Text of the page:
• JLog runs on 32-bit and 64-bit Windows® XP, Vista, 7, 8.1 and 10 and on Mac® OS X PowerPC and Intel architectures.

  • The JLog author has been working with logs for over 50 years and has been developing petrophysical software since 1986. JLog has been under continuous development since 2000.

  • Clayey Sand, Carbonate (2, 3, 4 and 5 minerals), two 3-Mineral, Sand Silt Clay, Coalbed Methane, Gas Shale, Tight Oil (aka Shale Oil), Source Rock and Pulsed Neutron models make a quick estimate of hydrocarbons in place, or identify them in tight oil and source rock, with the right data and models.

  • The hydrocarbon in place estimate determined by a traditional resistivity-based model can be checked with a Saturation-height function in water-wet reservoirs under suitable conditions.

  • Source Rock model S1 barrels of oil may represent oil reserves in Tight Oil (shale oil) rocks.

  • Source Rock and Tight Oil (shale oil) rock evaluation concepts are explained and reviewed in more detail, step-by-step, in the Source & Tight Oil Manual and in the JLog Calculated Curves.pdf shipped with JLog.




    Example Evaluations

    A: Tight Oil

  • JLog Calculated Curves such as Passey DlogR and Haecker TOCDEN can be used as a simple and rapid reconnaissance means to identify potential unconventional tight oil pay.

  • Two carbonate tight oil Niobrara models follow. Neither is "correct" but both identify prospective pay. The first is based on Density-Neutron crossplot porosity PHIE instead of PHIT in the Archie Sw model. The second uses Density porosity corrected for orgnaic matter based on TOCDEN and pyrite.

  • Note how the bulk density and resistivity identify pay in Track 2 above.

  • Note the interesting correlation between Umaa and the AT90 resistivity over most of the Niobrara.

  • Passey TOCwt% is now called TOCwt% DLR in version 9 to diffentiate between a log curve TOC name or wt% TOCDEN. Niobrara LOM for TOCDLR and TOCDEN parameters are from paper Q, SPWLA 57th Annual Logging Symposium, 2016, Haecker, Carvajal & White. Thanks to Adam Haecker, personal correspondence, some of these can be found in the Source & Tight Oil Manual shipped with JLog.

  • The Density-Neutron porosity model arrives at 31,000,000 BBL and the Density porosity corrected for organic matter and pyrite model yields 25,000,000 BBL OIL in place per section (640 acres) and both identify the most likely productive zones. These BBL OIL answers should only be taken as indicators because the Niobrara is not an "Archie" rock.

  • The following SW-POROSITY plots can be used to compare the two Niobrara models above. The most likely productive rock within the blue polygon is flagged at the left edge of the log plot. The first plot uses Sw below 0.4 and the second uses PHI*Sw (BVW) below 0.04 to flag data within the blue polygon.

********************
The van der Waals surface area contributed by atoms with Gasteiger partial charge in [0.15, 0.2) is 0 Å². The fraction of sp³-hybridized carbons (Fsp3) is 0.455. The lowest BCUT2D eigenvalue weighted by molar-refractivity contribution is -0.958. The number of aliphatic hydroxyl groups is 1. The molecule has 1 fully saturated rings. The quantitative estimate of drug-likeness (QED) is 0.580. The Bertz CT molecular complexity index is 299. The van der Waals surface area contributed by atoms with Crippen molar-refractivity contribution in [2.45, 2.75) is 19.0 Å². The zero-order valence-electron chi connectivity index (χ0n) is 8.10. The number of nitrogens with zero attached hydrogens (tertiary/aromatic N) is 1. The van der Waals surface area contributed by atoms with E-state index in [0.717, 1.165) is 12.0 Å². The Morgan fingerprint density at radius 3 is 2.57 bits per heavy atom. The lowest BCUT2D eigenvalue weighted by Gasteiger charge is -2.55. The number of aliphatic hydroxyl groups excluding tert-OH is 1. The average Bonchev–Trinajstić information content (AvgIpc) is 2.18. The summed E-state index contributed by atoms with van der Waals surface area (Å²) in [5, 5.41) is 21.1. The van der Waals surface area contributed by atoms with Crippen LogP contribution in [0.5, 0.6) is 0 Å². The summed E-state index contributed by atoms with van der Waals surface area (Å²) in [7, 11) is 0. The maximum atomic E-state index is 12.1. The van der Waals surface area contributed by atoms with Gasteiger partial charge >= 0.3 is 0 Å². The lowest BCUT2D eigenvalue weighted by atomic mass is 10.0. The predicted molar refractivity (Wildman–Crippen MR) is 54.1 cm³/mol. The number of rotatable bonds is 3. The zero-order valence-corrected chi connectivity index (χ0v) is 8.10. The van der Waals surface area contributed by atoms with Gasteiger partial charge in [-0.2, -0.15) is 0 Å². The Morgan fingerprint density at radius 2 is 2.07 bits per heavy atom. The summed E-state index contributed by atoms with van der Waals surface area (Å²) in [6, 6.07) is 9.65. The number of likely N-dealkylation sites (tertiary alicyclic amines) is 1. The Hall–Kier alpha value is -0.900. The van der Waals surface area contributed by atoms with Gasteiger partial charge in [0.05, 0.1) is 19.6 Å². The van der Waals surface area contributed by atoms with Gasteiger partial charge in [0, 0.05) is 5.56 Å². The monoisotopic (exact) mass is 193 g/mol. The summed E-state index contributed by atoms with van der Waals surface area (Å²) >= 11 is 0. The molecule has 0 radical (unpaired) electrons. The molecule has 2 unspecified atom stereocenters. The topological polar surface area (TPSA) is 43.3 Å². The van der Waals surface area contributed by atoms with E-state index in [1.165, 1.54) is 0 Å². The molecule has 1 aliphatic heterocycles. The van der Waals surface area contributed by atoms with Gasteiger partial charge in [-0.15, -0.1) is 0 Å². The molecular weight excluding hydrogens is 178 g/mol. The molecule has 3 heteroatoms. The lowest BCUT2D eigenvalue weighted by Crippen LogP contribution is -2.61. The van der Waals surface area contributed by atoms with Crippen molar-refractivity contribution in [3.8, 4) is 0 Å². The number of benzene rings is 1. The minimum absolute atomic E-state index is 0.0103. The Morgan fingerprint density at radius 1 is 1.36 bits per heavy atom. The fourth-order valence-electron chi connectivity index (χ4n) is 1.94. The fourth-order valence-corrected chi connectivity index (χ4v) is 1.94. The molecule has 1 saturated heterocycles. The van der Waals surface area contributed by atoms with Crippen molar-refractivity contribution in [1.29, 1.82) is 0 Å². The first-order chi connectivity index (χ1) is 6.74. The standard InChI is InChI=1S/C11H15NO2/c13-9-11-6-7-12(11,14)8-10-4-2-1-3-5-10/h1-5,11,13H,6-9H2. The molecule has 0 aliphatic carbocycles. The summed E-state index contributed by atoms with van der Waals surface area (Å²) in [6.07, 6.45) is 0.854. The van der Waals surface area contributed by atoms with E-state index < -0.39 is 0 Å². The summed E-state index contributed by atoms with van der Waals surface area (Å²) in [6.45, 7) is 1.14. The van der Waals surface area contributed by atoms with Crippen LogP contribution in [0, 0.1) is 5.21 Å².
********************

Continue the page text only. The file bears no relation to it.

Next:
• There is no known "Unconventional Archie" rock wireline log analysis model. An approach that correlates a consistent porosity and Sw model (even though wrong) and TOCDLR and TOCDEN to production is suggested as we try to better understand these reservoirs.



    B: Gas Shale

  • A Niobrara Gas Shale evaluation follows.

  • The Evaluation plot above finds gas in place computed with the Gas Shale model using the 3-Mineral PEF model for lithology. Rwa and TOCDEN aid in identifying hydrocarbons and organic matter in shale.



    C: Clastic Reservoir

  • The three Eval plots that follow use different Evaluation models in a conventional quartz sand reservoir. These three plots are from SAND.TXT shipped with JLog.

  • The Eval plot above uses Vclay from the GR that works well here but not in all reservoirs.

  • The Eval plot above uses the 3-Mineral PEF model for lithology while the plot that follows uses the 3-Mineral Sonic model with a hypothetical gas-oil contact set at 4720 feet.



    D: Carbonate Reservoir

  • The Eval plot above (from CARB.LAS shipped with JLog) uses the 3-Mineral PEF model for two carbonates plus anhydrite and an override for Clay. Overrides can extend the model by use of filters calling various porosity models. This is useful for extending limited data sets.

  • The Eval plot above (from DOLO.LAS shipped with JLog) utilizes the 5-Mineral (carbonate + clay) model from SPE 12597, McGinley & McKnight, 1984 (M&M). This model differentiates radioactive dolomite from clay or shale and uses the sonic to estimate clay or shale content. Very useful when dealing with radioactive carbonates that can be confused with shale. See JLog Workflow Example for 5 Minerals that follows near the end of this document.



    E: Source Rock

  • The 1/1000 log plot above (from SourceRock.JLG shipped with JLog) uses both the Passey delta log R (TOCwt % DLR) and Haecker density (wt% TOCDEN) methods to estimate TOC weight %. TOC volume % may also be computed from either. TOC estimation is important since it is now recognized that shale gas and tight oil are associated with TOC. When lab (LECO or Rock-Eval) TOC and Rock-Eval S1 and S2 are available S1 and S2 may be computed from a relationship with TOC. Then S1 and S2 barrels of oil can be computed.